I was working with Fuji Neopan 400 black & white film that I later processed using my custom tailored recipe using Agfa Rodinal Special mixed about 1 to 60 with water. If anything, these negatives are too constrasty and required some post processing adjustment using Adobe Lightroom

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Idle Freight in an Austere Landscape.

At the train watching platform in Rochelle, Illinois, a scanner is perpetually broadcasting railroad radio chatter.

On our brief visit there a couple of weeks back, Kris and I overheard BNSF’s dispatcher discussing with unknown parties the status of an eastward unit tank train tied down near Steward.

Armed with this knowledge we drove railroad east through the sprawing industry and cornfields toward Steward, where we found the afforementioned freight. It was crew-less and its headlight extinguished.

I made these photos with my Nikon Z6 and 70-200mm Nikkor zoom lens.

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BNSF Antiques at Rochelle

In the 1980s a pair of SD40-2s was a common find.

Today these old locomotives seem noteworthy.

Kris and I visited Rochelle, Illinois two weeks ago and found this clean pair of BNSF SD40-2s in the siding east of the Union Pacific crossing. I made a few photos with my Lumix LX7 and Nikon Z6 digital cameras.

The light was dull, the landscape uninspiring, but the bright orange paint on the old diesels made for a photogenic subject.

I wonder if in my travels I had ever previously crossed paths with either of these two antique Electro-Motive diesels.

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Big Changes at Highway F!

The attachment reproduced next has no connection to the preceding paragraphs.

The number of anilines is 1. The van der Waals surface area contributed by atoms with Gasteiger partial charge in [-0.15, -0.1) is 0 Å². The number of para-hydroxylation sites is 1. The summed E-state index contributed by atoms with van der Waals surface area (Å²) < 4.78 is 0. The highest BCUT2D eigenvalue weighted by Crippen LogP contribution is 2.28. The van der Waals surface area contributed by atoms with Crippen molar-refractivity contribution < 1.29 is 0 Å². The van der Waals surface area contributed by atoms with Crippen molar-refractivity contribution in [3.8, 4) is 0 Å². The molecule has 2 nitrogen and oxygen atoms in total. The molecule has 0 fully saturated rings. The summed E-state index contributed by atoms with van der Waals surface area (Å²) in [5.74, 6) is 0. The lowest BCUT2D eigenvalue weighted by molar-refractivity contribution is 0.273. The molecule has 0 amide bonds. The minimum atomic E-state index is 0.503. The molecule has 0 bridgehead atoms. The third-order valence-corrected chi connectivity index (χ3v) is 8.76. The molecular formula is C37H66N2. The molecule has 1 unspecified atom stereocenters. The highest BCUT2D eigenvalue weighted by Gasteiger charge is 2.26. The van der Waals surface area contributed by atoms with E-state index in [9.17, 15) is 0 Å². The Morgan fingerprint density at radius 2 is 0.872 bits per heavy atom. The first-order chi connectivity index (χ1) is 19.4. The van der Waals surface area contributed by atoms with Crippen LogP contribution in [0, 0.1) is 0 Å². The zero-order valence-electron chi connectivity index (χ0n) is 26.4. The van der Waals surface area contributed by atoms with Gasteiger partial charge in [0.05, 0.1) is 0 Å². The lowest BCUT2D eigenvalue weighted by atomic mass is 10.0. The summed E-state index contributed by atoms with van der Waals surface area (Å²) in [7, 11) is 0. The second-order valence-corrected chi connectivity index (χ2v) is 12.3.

Since my first visits to the Highway F bridge over the Wisconsin Central tracks at Byron, Wisconsin in 1994, the railroad here had been functionally transformed.

In the late 1990s, two main track (both lines signalled for bi-directional operation) replaced single main track, the old signal code lines were removed, while a modern highway bridge was installed in the place of the old span.

Canadian National acquired Wisconsin Central two decades ago, and today the freight trains are significantly longer than they were 25 years ago.

It was snowing hard when Kris and I paused to watch this southward CN double stack train ascending toward the summit of Byron. I thought back to Wisconsin Central days, and scanned the comparison view from 1994 made from a similar vantage point on the old bridge.

October 29, 1994. Highway F bridge near Byron, Wisconsin.

November 2021 view from approximately the same vantage point as the above photo.

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Santa’s Holiday Express

Yesterday, Friday November 26, 2021, Conway Scenic began operating its annual Santa’s Holiday Express.

It was a wet & dreary debut, but well attended.

I was focused on the details of the operation; the schedule, the decorations, and the narrations.

I traveled on the first run to Conway, and made photo of Santa’s arrival.

At Conway Scenic, Santa Claus rides in the caboose.